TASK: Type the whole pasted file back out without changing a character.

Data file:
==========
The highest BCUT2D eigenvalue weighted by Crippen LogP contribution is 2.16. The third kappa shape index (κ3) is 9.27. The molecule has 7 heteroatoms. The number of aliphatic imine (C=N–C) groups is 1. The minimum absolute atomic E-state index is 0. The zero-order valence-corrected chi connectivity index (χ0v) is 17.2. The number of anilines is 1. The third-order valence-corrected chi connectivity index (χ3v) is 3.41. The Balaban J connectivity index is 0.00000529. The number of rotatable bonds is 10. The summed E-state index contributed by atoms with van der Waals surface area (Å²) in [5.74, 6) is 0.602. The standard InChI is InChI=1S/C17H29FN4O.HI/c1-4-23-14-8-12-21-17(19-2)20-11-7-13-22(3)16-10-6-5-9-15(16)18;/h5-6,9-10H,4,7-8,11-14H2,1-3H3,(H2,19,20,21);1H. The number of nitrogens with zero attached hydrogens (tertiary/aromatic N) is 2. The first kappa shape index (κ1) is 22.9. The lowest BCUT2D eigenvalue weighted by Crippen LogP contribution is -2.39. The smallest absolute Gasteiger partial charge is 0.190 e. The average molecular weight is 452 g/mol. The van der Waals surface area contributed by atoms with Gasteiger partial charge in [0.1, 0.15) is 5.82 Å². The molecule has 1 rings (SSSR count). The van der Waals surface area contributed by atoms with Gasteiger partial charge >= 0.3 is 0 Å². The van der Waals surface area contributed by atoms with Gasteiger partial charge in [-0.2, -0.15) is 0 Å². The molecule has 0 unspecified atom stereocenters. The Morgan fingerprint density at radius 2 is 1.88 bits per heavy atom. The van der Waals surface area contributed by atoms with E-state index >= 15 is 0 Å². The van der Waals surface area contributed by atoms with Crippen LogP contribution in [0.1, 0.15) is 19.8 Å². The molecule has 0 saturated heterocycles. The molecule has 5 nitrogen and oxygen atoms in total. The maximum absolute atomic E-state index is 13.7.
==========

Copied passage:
The highest BCUT2D eigenvalue weighted by Crippen LogP contribution is 2.16. The third kappa shape index (κ3) is 9.27. The molecule has 7 heteroatoms. The number of aliphatic imine (C=N–C) groups is 1. The minimum absolute atomic E-state index is 0. The zero-order valence-corrected chi connectivity index (χ0v) is 17.2. The number of anilines is 1. The third-order valence-corrected chi connectivity index (χ3v) is 3.41. The Balaban J connectivity index is 0.00000529. The number of rotatable bonds is 10. The summed E-state index contributed by atoms with van der Waals surface area (Å²) in [5.74, 6) is 0.602. The standard InChI is InChI=1S/C17H29FN4O.HI/c1-4-23-14-8-12-21-17(19-2)20-11-7-13-22(3)16-10-6-5-9-15(16)18;/h5-6,9-10H,4,7-8,11-14H2,1-3H3,(H2,19,20,21);1H. The number of nitrogens with zero attached hydrogens (tertiary/aromatic N) is 2. The first kappa shape index (κ1) is 22.9. The lowest BCUT2D eigenvalue weighted by Crippen LogP contribution is -2.39. The smallest absolute Gasteiger partial charge is 0.190 e. The average molecular weight is 452 g/mol. The van der Waals surface area contributed by atoms with Gasteiger partial charge in [0.1, 0.15) is 5.82 Å². The molecule has 1 rings (SSSR count). The van der Waals surface area contributed by atoms with Gasteiger partial charge >= 0.3 is 0 Å². The van der Waals surface area contributed by atoms with Gasteiger partial charge in [-0.2, -0.15) is 0 Å². The molecule has 0 unspecified atom stereocenters. The Morgan fingerprint density at radius 2 is 1.88 bits per heavy atom. The van der Waals surface area contributed by atoms with E-state index >= 15 is 0 Å². The van der Waals surface area contributed by atoms with Crippen LogP contribution in [0.1, 0.15) is 19.8 Å². The molecule has 0 saturated heterocycles. The molecule has 5 nitrogen and oxygen atoms in total. The maximum absolute atomic E-state index is 13.7.